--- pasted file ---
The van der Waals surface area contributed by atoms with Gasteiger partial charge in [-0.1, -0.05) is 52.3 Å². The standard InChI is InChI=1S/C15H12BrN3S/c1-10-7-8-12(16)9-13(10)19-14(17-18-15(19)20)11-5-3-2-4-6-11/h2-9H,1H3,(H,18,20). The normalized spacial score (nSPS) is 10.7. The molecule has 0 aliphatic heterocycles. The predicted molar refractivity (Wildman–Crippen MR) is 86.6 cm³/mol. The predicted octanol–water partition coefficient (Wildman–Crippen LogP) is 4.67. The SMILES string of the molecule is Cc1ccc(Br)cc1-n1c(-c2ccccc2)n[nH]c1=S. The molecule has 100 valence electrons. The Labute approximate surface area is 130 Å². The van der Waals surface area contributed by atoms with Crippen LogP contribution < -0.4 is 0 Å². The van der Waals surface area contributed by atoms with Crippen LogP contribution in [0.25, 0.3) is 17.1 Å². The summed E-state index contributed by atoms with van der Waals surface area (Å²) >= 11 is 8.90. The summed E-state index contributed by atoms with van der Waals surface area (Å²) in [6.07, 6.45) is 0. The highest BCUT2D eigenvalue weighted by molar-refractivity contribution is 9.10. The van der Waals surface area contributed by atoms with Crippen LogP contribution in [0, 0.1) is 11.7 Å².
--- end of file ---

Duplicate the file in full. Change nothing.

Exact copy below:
The van der Waals surface area contributed by atoms with Gasteiger partial charge in [-0.1, -0.05) is 52.3 Å². The standard InChI is InChI=1S/C15H12BrN3S/c1-10-7-8-12(16)9-13(10)19-14(17-18-15(19)20)11-5-3-2-4-6-11/h2-9H,1H3,(H,18,20). The normalized spacial score (nSPS) is 10.7. The molecule has 0 aliphatic heterocycles. The predicted molar refractivity (Wildman–Crippen MR) is 86.6 cm³/mol. The predicted octanol–water partition coefficient (Wildman–Crippen LogP) is 4.67. The SMILES string of the molecule is Cc1ccc(Br)cc1-n1c(-c2ccccc2)n[nH]c1=S. The molecule has 100 valence electrons. The Labute approximate surface area is 130 Å². The van der Waals surface area contributed by atoms with Crippen LogP contribution < -0.4 is 0 Å². The van der Waals surface area contributed by atoms with Crippen LogP contribution in [0.25, 0.3) is 17.1 Å². The summed E-state index contributed by atoms with van der Waals surface area (Å²) >= 11 is 8.90. The summed E-state index contributed by atoms with van der Waals surface area (Å²) in [6.07, 6.45) is 0. The highest BCUT2D eigenvalue weighted by molar-refractivity contribution is 9.10. The van der Waals surface area contributed by atoms with Crippen LogP contribution in [0, 0.1) is 11.7 Å².